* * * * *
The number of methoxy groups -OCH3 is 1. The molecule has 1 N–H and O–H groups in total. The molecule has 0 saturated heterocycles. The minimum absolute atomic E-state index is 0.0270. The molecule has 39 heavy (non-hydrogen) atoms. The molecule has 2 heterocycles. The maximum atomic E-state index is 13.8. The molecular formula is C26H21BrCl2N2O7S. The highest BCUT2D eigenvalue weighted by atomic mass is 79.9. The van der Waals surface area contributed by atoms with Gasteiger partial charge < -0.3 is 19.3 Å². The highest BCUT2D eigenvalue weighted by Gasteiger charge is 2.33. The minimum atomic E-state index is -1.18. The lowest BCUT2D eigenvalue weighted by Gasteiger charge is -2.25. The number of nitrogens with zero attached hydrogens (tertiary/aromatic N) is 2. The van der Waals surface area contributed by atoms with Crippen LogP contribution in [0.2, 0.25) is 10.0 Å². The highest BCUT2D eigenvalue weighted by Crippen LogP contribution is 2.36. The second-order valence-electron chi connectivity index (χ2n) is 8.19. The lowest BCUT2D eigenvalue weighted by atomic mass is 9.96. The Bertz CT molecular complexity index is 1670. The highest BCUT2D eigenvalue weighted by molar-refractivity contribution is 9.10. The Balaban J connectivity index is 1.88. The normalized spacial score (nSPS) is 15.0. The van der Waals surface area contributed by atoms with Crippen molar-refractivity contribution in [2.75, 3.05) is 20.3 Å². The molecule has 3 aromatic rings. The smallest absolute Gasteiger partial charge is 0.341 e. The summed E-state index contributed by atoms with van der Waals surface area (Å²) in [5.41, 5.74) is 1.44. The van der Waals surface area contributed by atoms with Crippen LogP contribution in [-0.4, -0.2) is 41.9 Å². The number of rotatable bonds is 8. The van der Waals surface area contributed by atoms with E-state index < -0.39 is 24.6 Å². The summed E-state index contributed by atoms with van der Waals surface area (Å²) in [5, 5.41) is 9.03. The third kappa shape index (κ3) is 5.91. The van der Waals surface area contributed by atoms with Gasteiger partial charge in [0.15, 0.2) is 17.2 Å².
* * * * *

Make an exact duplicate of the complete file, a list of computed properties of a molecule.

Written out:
The number of methoxy groups -OCH3 is 1. The molecule has 1 N–H and O–H groups in total. The molecule has 0 saturated heterocycles. The minimum absolute atomic E-state index is 0.0270. The molecule has 39 heavy (non-hydrogen) atoms. The molecule has 2 heterocycles. The maximum atomic E-state index is 13.8. The molecular formula is C26H21BrCl2N2O7S. The highest BCUT2D eigenvalue weighted by atomic mass is 79.9. The van der Waals surface area contributed by atoms with Gasteiger partial charge < -0.3 is 19.3 Å². The highest BCUT2D eigenvalue weighted by Gasteiger charge is 2.33. The minimum atomic E-state index is -1.18. The lowest BCUT2D eigenvalue weighted by Gasteiger charge is -2.25. The number of nitrogens with zero attached hydrogens (tertiary/aromatic N) is 2. The van der Waals surface area contributed by atoms with Crippen LogP contribution in [0.2, 0.25) is 10.0 Å². The highest BCUT2D eigenvalue weighted by Crippen LogP contribution is 2.36. The second-order valence-electron chi connectivity index (χ2n) is 8.19. The lowest BCUT2D eigenvalue weighted by atomic mass is 9.96. The Bertz CT molecular complexity index is 1670. The highest BCUT2D eigenvalue weighted by molar-refractivity contribution is 9.10. The Balaban J connectivity index is 1.88. The normalized spacial score (nSPS) is 15.0. The van der Waals surface area contributed by atoms with Crippen molar-refractivity contribution in [2.75, 3.05) is 20.3 Å². The molecule has 3 aromatic rings. The smallest absolute Gasteiger partial charge is 0.341 e. The summed E-state index contributed by atoms with van der Waals surface area (Å²) in [5.41, 5.74) is 1.44. The van der Waals surface area contributed by atoms with Crippen LogP contribution in [-0.4, -0.2) is 41.9 Å². The number of rotatable bonds is 8. The van der Waals surface area contributed by atoms with E-state index < -0.39 is 24.6 Å². The summed E-state index contributed by atoms with van der Waals surface area (Å²) in [5, 5.41) is 9.03. The third kappa shape index (κ3) is 5.91. The van der Waals surface area contributed by atoms with Gasteiger partial charge in [0.15, 0.2) is 17.2 Å².